Of course, every mom’s routine is different, so fill out your day however suits you best. It’s worth noting that this is the routine of a stay-at-home mom in Japan.


What is the difference between Japanese and western moms?

As we’ve already mentioned, Japan has a unique style of parenting, and this at times can seem in contrast with the western style. Here are some key differences between Japanese and western mothers’ parenting traits:


Physical presence

For one thing, Japanese moms often spend more physical time with their children during the first two years of life than their western counterparts. 

It is thought that Japanese moms spend, on average, only two hours per week away from their children, compared to American mothers, who spend a full day away from their children in a week.


Increased focus on independence

Another difference between the two styles of parenting is the fact Japanese moms give their children more room to find out things on their own. For example, they often let their children travel to school and do leisure activities independently at a relatively young age.


Educational attention

Of course, parents everywhere will try and instill in their children the drive to succeed educationally, but this is particularly true in Japan, where academic achievement is viewed as vitally important. By and large, Japanese mothers and fathers will be more strict when it comes to getting those grades.


Preventing problems before they arise

Japanese moms will go to great lengths to try and solve a child’s needs before they become an issue. This is largely possible because of the extended amount of time that the average Japanese mother spends with their child. 

Where western parents may be more reactive to a child’s errant behaviour, there is an increased focus on fuss prevention in Japan.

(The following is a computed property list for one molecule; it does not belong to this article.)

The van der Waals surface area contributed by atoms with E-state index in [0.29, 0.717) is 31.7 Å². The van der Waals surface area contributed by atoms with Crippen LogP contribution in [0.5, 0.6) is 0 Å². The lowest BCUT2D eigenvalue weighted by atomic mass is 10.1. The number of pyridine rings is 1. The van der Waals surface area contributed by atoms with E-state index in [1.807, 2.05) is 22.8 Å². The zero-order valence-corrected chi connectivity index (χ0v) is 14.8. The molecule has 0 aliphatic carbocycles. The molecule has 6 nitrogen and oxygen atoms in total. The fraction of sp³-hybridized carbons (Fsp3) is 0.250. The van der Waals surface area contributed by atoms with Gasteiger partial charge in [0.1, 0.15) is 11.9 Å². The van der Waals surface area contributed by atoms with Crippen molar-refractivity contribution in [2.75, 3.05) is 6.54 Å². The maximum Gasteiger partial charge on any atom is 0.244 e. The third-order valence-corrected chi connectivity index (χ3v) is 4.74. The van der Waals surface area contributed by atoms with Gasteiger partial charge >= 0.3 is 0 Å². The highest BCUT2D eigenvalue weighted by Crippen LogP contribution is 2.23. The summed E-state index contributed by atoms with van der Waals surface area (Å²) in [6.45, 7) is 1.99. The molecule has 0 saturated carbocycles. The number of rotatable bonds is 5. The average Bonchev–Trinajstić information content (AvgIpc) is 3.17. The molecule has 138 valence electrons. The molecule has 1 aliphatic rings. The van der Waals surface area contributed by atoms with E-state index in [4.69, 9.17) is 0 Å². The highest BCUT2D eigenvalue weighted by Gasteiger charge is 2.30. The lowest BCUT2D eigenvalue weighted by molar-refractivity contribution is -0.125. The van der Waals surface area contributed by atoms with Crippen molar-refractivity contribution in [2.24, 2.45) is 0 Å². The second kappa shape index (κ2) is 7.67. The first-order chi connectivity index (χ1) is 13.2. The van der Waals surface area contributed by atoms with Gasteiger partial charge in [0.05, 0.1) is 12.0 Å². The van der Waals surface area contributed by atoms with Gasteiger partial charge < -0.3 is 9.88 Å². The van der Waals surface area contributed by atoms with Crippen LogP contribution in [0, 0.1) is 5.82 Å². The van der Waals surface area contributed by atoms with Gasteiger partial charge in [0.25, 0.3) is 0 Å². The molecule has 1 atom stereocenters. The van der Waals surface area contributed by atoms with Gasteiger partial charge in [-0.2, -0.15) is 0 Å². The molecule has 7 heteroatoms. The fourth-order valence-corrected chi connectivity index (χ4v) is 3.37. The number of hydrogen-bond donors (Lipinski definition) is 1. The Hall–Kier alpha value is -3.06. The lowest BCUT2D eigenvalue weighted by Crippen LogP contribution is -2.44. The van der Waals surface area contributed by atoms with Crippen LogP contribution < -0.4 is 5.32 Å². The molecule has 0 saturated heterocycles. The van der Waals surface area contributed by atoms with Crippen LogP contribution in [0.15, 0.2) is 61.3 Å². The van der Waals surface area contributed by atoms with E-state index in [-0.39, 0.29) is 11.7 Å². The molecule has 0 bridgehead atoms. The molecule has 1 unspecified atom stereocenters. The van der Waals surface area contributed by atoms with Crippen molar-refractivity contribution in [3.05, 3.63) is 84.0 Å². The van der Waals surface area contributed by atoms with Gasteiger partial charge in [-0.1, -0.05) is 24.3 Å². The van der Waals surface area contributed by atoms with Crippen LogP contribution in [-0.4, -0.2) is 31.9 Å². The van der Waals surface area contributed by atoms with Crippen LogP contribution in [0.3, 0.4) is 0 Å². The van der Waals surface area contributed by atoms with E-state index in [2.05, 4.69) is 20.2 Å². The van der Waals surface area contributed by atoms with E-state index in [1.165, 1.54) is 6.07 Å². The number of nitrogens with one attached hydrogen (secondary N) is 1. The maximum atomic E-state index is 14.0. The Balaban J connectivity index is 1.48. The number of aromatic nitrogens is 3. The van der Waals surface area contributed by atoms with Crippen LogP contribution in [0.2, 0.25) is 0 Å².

What’s it like to work as a Japanese mother?

There’s no getting around it: Japanese working hours are long – some of the longest in the world. And combining that with the constraints of child-raising and working as a Japanese mother can hold a particular set of pressures.

According to Japanese government statistics, long working hours can make child care and keeping a career  “unfeasible”, and this is one of the main reasons why Japanese women leave their employment after giving birth.

However, this looks to be changing. Conditions are steadily improving for employed mothers in Japan, and in the most recent fiscal year which ended in March, roughly 71 percent of women with children were employed. That represents a 14 percentage point gain since 2004 and is the greatest level of employment ever recorded.


What are the childcare options for Japanese moms?

Indeed, there are ways to ensure you can meet the demands of both working and home life. Japan’s public daycare (hoikuen) is a government-funded system whereby mothers can leave children between 56 months and 6 years old in the care of a qualified practitioner, although there can be high waiting lists. If you can manage to get your child enrolled in a public daycare centre, this is an affordable childcare option.

There are also private daycare options, which, despite requiring higher fees than their public counterparts, have the benefit of flexibility as these companies typically cater to differing schedules more easily. Also, private daycare centres may offer a better range of bilingual services, which is ideal if you would like to teach your child English as well as Japanese.

Asides from this, it’s worth noting that over the decade, Japanese culture has shifted somewhat, meaning less and less of the child-raising burden is being placed on the mother. Men these days are more likely to pick up more of the share of household responsibilities. 

So, when all is said and done, don’t let the idea of working as a Japanese mother be something that prevents you looking forward to your new adventure.


The Last Word on being a Japanese mom

The truth is, no matter how you choose to parent your child, being a mother is one of life’s great adventures. And despite the cultural differences that may exist between Japanese mothers and moms in other places, it is for all a journey that will broaden perspectives and give life deeper meaning. 

If you are moving to Japan with a little one already here or on the way, we hope this guide has provided an answer to some of the questions you have had. 

Japan, despite being a country that values modesty and independence, is a community-based society that will help you support and nurture your child.

Get in touch with us today for more help on Japanese social customs, careers and more.